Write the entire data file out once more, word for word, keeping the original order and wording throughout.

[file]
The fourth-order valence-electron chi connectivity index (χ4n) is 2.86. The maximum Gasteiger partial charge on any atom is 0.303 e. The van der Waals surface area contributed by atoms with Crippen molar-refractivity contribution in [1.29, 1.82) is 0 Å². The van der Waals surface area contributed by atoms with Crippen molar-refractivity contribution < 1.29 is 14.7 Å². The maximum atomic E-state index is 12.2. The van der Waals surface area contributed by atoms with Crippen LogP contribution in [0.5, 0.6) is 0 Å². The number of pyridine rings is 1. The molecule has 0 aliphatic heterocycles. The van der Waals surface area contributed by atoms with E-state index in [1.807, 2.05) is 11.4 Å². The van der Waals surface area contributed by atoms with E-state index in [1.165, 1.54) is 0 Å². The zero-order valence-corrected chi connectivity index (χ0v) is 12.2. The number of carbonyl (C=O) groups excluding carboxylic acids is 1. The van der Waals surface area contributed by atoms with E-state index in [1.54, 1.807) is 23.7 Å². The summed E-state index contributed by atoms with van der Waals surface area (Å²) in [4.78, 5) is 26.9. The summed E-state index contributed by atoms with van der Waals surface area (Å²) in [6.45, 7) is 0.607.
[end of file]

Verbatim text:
The fourth-order valence-electron chi connectivity index (χ4n) is 2.86. The maximum Gasteiger partial charge on any atom is 0.303 e. The van der Waals surface area contributed by atoms with Crippen molar-refractivity contribution in [1.29, 1.82) is 0 Å². The van der Waals surface area contributed by atoms with Crippen molar-refractivity contribution < 1.29 is 14.7 Å². The maximum atomic E-state index is 12.2. The van der Waals surface area contributed by atoms with Crippen LogP contribution in [0.5, 0.6) is 0 Å². The number of pyridine rings is 1. The molecule has 0 aliphatic heterocycles. The van der Waals surface area contributed by atoms with E-state index in [1.807, 2.05) is 11.4 Å². The van der Waals surface area contributed by atoms with E-state index in [1.165, 1.54) is 0 Å². The zero-order valence-corrected chi connectivity index (χ0v) is 12.2. The number of carbonyl (C=O) groups excluding carboxylic acids is 1. The van der Waals surface area contributed by atoms with E-state index in [1.54, 1.807) is 23.7 Å². The summed E-state index contributed by atoms with van der Waals surface area (Å²) in [4.78, 5) is 26.9. The summed E-state index contributed by atoms with van der Waals surface area (Å²) in [6.45, 7) is 0.607.